Costa Rica, a country famous for its ecotourism appeal, is not only known for its beautiful flora and fauna, although they are of incomparable beauty. This country is also the volcanic jewel of Central America. The territory of Costa Rica is part of the majestic Pacific Ring of Fire, possessing more than 200 identified volcanic formations, dating back more than 65 million years ago. However, today only a little more than 100 formations that show signs of volcanic activity. It should be noted that not all these formations are volcanoes; there are also pyroclastic cones, craters, boilers, volcanic relicts, lava domes, and shields, just to mention a few varieties. Most of Costa Rica’s volcanoes are in the northern part of the country and in the Central Highlands.
The land of fire, Costa Rica, is crossed by three volcanic mountain ranges: the Guanacaste Range integrated by volcanoes of great importance such as the Arenal or the Rincón de la Vieja; the Central Volcanic Range integrated by the wonderful volcanoes Poás, Turrialba and Barva; and finally, the Range or Cordillera de Tilarán with the Arenal and El Chato volcanoes.
Unique, imposing and of enormous importance
These volcanoes are considered the greatest tourist attraction in Costa Rica as they captivate the attention not only of the hundreds of tourists who come to the country to meet them but also of scientists from all over the world. They are also a key part of the spectacular natural diversity of Costa Rica because they play a very important role in how the lush landscapes of the region have developed. As a result of the multiple eruptions of thousands of years, the land of Costa Rica is very fertile as well as being very rich in many minerals. This fertility on its part not only contributes to the green vegetation but also sustains an incomparable amount of birds and wildlife species and home to numerous tropical and exotic plants and trees.
In addition to its fertility and natural beauty, the volcanoes of Costa Rica are also fabulous recreational parks as they can do many walks, rafting in crystal clear waters, sports fishing, surfing, paddling, swimming, kayaking, horseback riding, camping, mountain biking in addition to knowing and exploring the region.
Although volcanoes in Costa Rica are known as “young” as they have been formed in the last 2 million years, each has characteristics that make them incomparable, for example, the Irazú Volcano is known for its amazing blue lake greenish located in one of its craters, while in one of the craters of the Poás Volcano there is a boiling lake of acid.
The 5 tico volcanoes that you should know
The Poas Volcano
The Poás volcano has three craters and one of them measures 1.5 kilometers which makes it one of the largest volcanoes in the world. The landscape in the Volcano National Park is very arid around the crater and very leafy in the rest of the more than 50,000 hectares that the park has. The water of the volcano is a very characteristic turquoise blue and that is due to a large amount of sulfuric acid in the water, a very beautiful phenomenon of nature.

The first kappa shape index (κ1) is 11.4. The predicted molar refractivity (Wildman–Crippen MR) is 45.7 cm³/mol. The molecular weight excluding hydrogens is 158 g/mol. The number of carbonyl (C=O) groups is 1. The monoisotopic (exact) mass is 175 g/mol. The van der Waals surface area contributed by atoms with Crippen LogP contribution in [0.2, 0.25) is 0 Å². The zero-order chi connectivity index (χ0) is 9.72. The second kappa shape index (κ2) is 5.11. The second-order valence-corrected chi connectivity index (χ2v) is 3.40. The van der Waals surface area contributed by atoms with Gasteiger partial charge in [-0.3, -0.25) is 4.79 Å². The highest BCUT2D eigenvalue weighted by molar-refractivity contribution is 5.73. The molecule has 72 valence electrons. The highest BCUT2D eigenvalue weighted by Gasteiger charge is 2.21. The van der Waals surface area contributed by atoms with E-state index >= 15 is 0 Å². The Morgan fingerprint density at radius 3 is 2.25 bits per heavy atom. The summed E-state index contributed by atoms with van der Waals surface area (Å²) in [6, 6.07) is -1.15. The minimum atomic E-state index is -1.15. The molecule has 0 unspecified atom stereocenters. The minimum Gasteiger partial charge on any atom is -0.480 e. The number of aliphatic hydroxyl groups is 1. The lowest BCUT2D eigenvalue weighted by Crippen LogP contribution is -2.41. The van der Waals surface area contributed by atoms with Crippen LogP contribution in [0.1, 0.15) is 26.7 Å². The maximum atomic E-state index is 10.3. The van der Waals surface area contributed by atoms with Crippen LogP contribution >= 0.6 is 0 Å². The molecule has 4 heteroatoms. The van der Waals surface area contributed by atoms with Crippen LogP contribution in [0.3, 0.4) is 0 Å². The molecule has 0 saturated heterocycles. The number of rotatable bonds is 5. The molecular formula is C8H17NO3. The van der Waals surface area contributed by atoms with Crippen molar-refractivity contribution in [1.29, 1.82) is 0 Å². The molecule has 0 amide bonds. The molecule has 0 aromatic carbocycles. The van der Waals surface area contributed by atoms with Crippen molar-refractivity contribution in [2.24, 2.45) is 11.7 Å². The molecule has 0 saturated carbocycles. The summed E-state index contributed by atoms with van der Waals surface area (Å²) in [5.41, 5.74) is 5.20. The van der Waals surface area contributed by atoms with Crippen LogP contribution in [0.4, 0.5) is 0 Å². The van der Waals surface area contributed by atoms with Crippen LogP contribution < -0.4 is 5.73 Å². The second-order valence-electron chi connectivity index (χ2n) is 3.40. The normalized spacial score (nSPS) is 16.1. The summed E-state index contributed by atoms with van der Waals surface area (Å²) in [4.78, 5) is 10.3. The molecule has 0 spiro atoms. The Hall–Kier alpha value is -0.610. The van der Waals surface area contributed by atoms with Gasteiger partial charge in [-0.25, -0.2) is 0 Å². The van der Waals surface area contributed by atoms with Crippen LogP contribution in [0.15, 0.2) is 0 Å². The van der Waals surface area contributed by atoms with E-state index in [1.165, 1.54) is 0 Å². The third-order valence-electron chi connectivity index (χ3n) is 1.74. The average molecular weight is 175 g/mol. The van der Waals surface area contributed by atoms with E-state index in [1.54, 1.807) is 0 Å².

The Irazú volcano is one of the most popular among tourists since it has five craters where one of them has a lake with a spectacular emerald green color that contrasts with the dark stone of the volcano. Although it is often covered by clouds lucky tourists whose visits coincide with a clear day will appreciate the beauty of the place.
El Arenal is perhaps the most famous of all the volcanoes in Costa Rica. This is because until recently it was one of the most active in the country, emitting hot gases and steam clouds regularly. This was stopped in December 2010. Known for having a “perfect” volcanic cone, the Arenal is, in fact, a beautiful place to see from a distance since it is perched on the lowlands and beautiful landscapes of the Arenal National Park.
El Rincón de la Vieja volcano
The Rincón de la Vieja is located in Guanacaste, 25 kilometers northeast of the city of Liberia. Among its most defined craters are the Von Seebach, the Active Crater, the Rincón de la Vieja and the Santa Maria, with varying heights. The Active Crater has a constant and intense fumarolic activity. Rincón de la Vieja National Park covers 14,000 hectares, and is one of the most spectacular protected areas in the country for its waterfalls, tropical forest, pastures, active fumaroles, hot springs and rich wildlife, as varied as its landscapes.
The Turrialba Volcano, twin of the Irazú for sharing the same base, is very similar to its “brother”. It is the second highest volcano in the country and one of the widest, has three well-defined craters, and in its skirts, there is more vegetation than in Irazú. To protect the 1577 hectares of forest that surround it, a national park was created in 1955.